HSBC Bank Q3 Profit Beats On Growth, Cost Control

by Ike Obudulu Posted on October 29th, 2018

London, UK : Shares of HSBC Holdings Plc (HSBC,HSBA.L) increased more than 4 percent in Hong Kong and London trading after the Asia-focused lender reported Monday significant growth in its third-quarter earnings and revenues mainly with improved results in three main businesses and lower costs.

John Flint, Group Chief Executive, said, “These are encouraging results that demonstrate the revenue potential of HSBC. We are doing what we said we would – delivering growth from areas of strength, and investing in the business while keeping a strong grip on costs. We remain committed to growing
profits…”

“The strong revenue environment continues to enable us to invest in growth and in the simplification of the organisation to make it easier for our customers to bank with us and for colleagues to do their jobs,”

For the third quarter, profit before tax increased 28 percent to $5.92 billion from $4.62 billion a year ago. Profit after tax was $4.52 billion, higher than $3.51 billion in the previous year. Earnings per share were $0.19, higher than $0.15 in the year earlier.

Adjusted profit before tax was $6.19 billion, compared to $5.33 billion in the previous year. Profit increased in all regions, except Middle East and North Africa, and Latin America.

Reported operating expenses of $8.0 billion were 7% lower than in the prior year.

Revenue for the period was $13.80 billion, up from $12.98 billion last year with strong revenue growth in three main global businesses.

Adjusted revenue rose 9 percent to $13.84 billion, excluding the effects of foreign currency translation differences and movements in significant items.

Capital base remained strong with a common equity tier 1 or CET1 ratio of 14.3% and a CRD IV leverage ratio of 5.4%.

The company in June had outlined its plans to bring HSBC back to growth and create value for shareholders. The company now said it is starting to see progress.

Retail Banking and Wealth Management and Commercial Banking built on the momentum generated in the first half of the year, with both using the benefits of past investment to grow lending and deposit balances. Adjusted revenue growth in Retail Banking and Wealth Management came primarily from current accounts, savings and deposits, particularly in Hong Kong.

In Commercial Banking, all of its transaction banking businesses generated higher adjusted revenue, including a sixth consecutive quarter of double-digit year-on-year adjusted revenue growth in Global Liquidity and Cash Management.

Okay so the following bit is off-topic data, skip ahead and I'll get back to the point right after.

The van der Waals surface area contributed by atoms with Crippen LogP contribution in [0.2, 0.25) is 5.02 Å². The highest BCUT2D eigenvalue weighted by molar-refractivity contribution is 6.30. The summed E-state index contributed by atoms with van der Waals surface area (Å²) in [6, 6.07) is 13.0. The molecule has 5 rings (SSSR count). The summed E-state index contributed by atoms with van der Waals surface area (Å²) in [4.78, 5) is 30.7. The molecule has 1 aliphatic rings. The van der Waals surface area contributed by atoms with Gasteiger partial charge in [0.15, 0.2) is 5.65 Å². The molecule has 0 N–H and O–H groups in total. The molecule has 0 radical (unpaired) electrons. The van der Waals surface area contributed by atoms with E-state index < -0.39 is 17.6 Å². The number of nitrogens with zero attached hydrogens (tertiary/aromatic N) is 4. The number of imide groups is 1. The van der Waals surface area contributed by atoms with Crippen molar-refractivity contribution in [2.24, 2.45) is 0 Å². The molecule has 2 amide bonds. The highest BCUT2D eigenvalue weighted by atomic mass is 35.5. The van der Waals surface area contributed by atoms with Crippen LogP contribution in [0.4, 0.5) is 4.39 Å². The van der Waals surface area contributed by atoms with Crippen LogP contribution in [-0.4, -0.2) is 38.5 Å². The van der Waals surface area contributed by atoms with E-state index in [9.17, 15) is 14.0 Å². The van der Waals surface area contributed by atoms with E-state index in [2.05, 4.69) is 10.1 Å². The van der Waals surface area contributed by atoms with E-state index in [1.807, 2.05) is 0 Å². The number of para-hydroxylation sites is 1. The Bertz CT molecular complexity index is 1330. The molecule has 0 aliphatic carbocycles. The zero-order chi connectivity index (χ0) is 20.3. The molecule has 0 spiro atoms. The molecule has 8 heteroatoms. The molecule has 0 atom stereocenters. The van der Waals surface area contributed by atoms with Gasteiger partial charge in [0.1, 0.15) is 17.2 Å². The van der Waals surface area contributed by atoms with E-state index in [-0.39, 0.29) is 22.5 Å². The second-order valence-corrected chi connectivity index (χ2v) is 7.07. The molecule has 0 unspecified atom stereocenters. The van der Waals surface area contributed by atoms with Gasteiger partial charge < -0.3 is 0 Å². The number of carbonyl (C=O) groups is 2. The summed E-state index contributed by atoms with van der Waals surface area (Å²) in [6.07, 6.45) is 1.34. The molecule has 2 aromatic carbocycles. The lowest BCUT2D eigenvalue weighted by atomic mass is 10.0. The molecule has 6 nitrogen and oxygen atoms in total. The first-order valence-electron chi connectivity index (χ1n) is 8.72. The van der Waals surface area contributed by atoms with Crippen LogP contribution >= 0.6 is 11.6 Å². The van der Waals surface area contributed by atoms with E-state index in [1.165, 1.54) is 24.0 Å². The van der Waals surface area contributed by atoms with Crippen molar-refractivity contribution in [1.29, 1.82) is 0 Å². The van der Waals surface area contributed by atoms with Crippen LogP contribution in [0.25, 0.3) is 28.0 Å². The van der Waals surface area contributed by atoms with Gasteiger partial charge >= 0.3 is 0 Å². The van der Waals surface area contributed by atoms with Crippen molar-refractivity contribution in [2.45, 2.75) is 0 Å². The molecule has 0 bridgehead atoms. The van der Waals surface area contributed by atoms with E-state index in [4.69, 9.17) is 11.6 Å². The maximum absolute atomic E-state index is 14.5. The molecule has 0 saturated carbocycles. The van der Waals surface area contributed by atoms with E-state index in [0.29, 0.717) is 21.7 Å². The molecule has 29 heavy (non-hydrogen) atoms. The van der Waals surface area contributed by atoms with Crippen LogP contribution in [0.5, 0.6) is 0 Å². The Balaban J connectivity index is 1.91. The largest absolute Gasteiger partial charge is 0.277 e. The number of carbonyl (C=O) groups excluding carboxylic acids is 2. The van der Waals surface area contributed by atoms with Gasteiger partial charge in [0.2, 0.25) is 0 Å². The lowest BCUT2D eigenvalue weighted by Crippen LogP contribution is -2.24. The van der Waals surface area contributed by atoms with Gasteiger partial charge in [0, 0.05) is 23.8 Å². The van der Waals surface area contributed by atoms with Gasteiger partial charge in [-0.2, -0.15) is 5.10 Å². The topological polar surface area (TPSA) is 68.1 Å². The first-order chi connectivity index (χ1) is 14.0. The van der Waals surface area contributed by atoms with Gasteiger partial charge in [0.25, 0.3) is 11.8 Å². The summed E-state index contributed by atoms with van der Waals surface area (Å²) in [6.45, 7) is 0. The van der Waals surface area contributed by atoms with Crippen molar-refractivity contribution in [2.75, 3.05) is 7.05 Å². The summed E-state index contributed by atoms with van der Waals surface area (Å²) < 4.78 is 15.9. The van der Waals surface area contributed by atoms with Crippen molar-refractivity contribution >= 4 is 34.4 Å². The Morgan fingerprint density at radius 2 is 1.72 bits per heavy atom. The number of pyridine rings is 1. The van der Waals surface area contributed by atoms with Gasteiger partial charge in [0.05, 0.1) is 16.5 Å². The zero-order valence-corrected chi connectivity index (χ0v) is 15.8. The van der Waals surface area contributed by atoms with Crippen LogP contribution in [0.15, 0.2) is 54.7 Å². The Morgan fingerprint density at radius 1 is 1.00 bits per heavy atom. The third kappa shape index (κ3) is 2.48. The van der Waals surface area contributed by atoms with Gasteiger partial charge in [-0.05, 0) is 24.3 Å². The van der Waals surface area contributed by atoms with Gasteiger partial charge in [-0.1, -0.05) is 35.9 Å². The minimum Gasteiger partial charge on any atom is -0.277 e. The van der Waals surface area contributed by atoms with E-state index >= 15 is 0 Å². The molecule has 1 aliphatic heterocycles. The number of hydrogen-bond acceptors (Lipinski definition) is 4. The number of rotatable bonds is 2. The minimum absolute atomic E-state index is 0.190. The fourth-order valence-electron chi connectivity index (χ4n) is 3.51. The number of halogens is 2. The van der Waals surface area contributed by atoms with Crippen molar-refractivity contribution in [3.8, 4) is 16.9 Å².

Global Banking and Markets had a very good quarter on the back of the firm’s strength in transaction banking and Foreign Exchange.

In London, HSBC shares were trading at 631.07 pence, up 4.31 percent.

In Hong Kong, HSBC shares gained 4.79 percent and traded at HK$63.40.

The Asia-focused banking giant has been on a recovery and huge restructuring drive in recent years to streamline the business.

Flint said in June that he plans to invest up to $17 billion primarily in growth and technology projects, with a particular focus on accelerating business in Asia.

He was promoted to the top job after serving as the lender’s head of retail banking and wealth management.

Dickie Wong, executive director of research at Kingston Securities, said the “better than expected earnings will give a big boost to its share price”.

The London-based group should be able to weather the US-China trade conflict given its strong operating figures such as the cost efficiency ratio and favourable results in the last few quarters, Wong added, putting the bank “in a better shape compared to its peers”.

But he warned its lending and interest-related income could be affected by Hong Kong’s softening property market, as major banks in the financial hub have had to raise their lending rates in lockstep with the Federal Reserve and the Hong Kong Monetary Authority.

The improving global economy has led central banks around the world to either lift borrowing costs or at least consider lifting them as the decade of post-crisis easy money comes to an end.

After some strong profitable years under Stuart Gulliver before his retirement, HSBC earnings plunged in 2016 on huge writedowns and restructuring charges.

However, they rebounded strongly last year, in part thanks to a strong Asian performance.

After wide-ranging cutbacks that saw 50,000 jobs axed in an overhaul announced in 2015, the bank is now planning to hire again as it seeks new growth areas.

Author

Ike Obudulu

Ike Obudulu

Versatile Certified Fraud Examiner, Chartered Accountant, Certified Internal Auditor with an MBA in Finance And Investments who has both worked for and consulted with some of the world's largest companies on main street and wall street in over 20 countries, Ike brings his extensive reporting and investigations experience to bear on his role as Chief Editor.
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